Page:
Our environment is our most valuable resource, and schools play a foundational role in creating the new generation of environmental stewards.
According to UNICEF, the looming threat of climate change affects children’s ability to survive and thrive globally. These children are also powerful agents for change — which is why environmental education is “imperative” to prepare today’s K-12 students for the many environmental pressures of our rapidly changing world.
Teaching children to care for the environment during their K-12 education can have wide-ranging benefits, from activating future conservationists to passing on valuable skills for the future job market.
In honor of Earth Month, learn how to implement environmental education in the K-12 classroom — with 17 tips and resources for different grade levels!
Why is environmental education important?
Part of the U.S. Environmental Protection Agency’s (EPA) role is to support environmental literacy nationwide through The Office of Environmental Education.
The EPA says that effective environmental education is designed to increase awareness and knowledge of environmental issues, teach critical thinking, and enhance the learners’ problem-solving and decision-making skills without advocating a particular viewpoint.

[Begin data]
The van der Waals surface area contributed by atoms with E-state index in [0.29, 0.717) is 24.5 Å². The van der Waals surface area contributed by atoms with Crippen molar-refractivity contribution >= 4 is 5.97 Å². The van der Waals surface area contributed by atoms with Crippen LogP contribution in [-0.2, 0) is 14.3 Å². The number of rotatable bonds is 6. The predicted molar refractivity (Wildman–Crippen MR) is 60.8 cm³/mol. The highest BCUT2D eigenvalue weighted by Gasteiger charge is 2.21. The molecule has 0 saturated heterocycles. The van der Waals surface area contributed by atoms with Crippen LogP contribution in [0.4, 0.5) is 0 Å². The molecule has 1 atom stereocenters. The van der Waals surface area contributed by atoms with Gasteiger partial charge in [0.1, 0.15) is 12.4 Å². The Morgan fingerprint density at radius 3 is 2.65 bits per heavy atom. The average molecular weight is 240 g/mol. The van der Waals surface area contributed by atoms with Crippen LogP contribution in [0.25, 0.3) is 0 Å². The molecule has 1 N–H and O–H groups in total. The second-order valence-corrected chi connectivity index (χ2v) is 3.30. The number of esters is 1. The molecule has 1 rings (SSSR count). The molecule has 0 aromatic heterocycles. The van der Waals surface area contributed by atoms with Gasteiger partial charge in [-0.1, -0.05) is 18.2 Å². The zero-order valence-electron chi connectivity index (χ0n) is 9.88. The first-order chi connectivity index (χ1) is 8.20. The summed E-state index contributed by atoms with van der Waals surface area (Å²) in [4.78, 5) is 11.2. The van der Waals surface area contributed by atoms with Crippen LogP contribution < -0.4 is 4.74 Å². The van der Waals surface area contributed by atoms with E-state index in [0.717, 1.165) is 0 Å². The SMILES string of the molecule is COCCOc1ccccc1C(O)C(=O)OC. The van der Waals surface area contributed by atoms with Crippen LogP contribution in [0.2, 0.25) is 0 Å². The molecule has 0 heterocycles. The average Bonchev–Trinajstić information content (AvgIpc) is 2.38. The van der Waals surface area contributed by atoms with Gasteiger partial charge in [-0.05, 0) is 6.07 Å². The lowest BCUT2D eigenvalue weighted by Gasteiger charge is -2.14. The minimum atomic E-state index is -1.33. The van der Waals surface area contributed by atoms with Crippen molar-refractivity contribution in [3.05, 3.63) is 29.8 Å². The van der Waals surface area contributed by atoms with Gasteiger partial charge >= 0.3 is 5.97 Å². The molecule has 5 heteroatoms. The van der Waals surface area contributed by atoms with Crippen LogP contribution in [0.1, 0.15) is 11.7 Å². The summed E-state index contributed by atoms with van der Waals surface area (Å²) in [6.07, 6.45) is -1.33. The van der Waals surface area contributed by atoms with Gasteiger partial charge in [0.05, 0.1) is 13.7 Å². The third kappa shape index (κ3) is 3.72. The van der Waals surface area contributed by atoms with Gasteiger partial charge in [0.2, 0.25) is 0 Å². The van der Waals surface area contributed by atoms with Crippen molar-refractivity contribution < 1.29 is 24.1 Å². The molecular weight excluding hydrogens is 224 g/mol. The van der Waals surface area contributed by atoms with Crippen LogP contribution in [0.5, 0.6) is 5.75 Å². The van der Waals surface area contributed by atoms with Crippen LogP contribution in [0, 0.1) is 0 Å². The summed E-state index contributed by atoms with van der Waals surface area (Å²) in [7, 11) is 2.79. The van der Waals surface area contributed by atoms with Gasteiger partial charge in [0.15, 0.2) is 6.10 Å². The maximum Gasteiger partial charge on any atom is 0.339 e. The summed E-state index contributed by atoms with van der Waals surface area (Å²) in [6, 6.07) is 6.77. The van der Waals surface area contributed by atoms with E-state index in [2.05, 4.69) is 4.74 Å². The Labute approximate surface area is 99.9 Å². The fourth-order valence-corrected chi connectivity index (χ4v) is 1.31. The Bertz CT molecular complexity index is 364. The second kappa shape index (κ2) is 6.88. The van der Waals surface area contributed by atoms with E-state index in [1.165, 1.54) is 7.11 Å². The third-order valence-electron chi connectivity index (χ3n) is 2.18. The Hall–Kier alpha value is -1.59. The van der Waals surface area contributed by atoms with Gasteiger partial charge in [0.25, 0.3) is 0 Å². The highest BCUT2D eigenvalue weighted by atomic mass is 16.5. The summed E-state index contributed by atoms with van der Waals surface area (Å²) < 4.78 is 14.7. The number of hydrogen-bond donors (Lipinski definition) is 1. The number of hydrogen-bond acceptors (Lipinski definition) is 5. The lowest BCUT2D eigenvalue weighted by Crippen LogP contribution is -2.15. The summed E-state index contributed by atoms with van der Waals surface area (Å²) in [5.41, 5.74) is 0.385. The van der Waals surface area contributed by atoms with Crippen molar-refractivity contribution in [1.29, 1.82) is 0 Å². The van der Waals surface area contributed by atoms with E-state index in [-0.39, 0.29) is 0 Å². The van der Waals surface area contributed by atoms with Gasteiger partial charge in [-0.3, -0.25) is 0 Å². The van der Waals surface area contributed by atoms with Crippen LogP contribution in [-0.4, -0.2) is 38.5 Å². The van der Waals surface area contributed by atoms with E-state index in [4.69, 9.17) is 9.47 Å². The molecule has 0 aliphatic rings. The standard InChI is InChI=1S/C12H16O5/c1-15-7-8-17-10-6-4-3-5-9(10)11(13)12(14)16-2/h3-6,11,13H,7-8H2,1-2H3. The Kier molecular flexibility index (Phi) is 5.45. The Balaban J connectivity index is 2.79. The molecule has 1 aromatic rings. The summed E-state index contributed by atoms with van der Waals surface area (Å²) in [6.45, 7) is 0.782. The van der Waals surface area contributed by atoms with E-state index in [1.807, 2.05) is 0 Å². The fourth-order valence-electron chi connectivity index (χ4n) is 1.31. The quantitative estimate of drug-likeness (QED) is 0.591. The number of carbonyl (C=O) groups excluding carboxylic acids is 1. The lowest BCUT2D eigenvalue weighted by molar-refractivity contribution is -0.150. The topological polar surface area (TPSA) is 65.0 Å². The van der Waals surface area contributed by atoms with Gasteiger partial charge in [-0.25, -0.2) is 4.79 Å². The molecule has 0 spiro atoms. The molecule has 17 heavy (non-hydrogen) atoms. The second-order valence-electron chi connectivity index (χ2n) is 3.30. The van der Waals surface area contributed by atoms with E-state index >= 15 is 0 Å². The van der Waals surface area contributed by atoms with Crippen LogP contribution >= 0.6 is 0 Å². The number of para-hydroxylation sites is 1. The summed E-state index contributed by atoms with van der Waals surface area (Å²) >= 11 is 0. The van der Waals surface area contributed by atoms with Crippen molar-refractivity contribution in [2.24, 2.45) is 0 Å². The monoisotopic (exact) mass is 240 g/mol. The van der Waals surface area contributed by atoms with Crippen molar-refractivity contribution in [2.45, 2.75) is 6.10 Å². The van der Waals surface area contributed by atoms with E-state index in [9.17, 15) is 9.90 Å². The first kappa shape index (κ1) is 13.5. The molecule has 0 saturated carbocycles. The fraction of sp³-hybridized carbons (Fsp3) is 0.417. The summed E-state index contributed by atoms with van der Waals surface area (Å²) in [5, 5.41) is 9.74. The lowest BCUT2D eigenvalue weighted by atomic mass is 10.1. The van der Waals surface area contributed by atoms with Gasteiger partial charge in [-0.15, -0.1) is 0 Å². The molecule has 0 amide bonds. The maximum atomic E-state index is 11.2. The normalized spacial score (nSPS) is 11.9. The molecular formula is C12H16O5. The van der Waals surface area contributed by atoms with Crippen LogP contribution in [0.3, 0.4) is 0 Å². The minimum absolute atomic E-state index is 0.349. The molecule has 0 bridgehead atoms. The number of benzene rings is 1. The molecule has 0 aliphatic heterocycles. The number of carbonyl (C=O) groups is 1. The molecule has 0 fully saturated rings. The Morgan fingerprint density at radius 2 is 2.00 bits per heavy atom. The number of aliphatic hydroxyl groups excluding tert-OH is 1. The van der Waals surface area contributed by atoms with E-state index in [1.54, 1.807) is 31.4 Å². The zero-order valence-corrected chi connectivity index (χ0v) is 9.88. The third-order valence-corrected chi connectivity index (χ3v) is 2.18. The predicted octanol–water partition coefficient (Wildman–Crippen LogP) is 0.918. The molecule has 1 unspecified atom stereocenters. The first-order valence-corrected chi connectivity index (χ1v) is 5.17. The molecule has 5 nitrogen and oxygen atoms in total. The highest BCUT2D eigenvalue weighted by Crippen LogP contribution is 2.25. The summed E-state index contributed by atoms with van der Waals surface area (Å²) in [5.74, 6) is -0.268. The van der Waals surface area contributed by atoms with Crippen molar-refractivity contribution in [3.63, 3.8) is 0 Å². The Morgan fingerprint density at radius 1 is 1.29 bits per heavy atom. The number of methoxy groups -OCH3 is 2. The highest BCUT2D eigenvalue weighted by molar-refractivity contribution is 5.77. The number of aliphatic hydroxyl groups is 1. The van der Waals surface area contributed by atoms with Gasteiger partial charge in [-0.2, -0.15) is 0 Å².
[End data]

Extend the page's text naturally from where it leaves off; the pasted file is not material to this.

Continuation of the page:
According to a UNICEF article that frames environmental education as a ‘pending task,’ schools are the perfect space “to create and implement environmental solutions that generate more sustainable lifestyles and strengthen resilience to climate change.”
The critical thinking and problem-solving skills students learn, the UNICEF article continues, can help them “face the effects of climate change comprehensively from a responsible citizen’s point of view [while] defending and being consistent with these values in all areas.”
The benefits of environmental education
K-12 environmental education has wide-ranging benefits for students, educators, and schools alike.
Environmental education gives students an alternative to electronics. For one thing, environmental education provides a great counterbalance to a modern education system that is increasingly “plugged-in” to Internet and electronics use.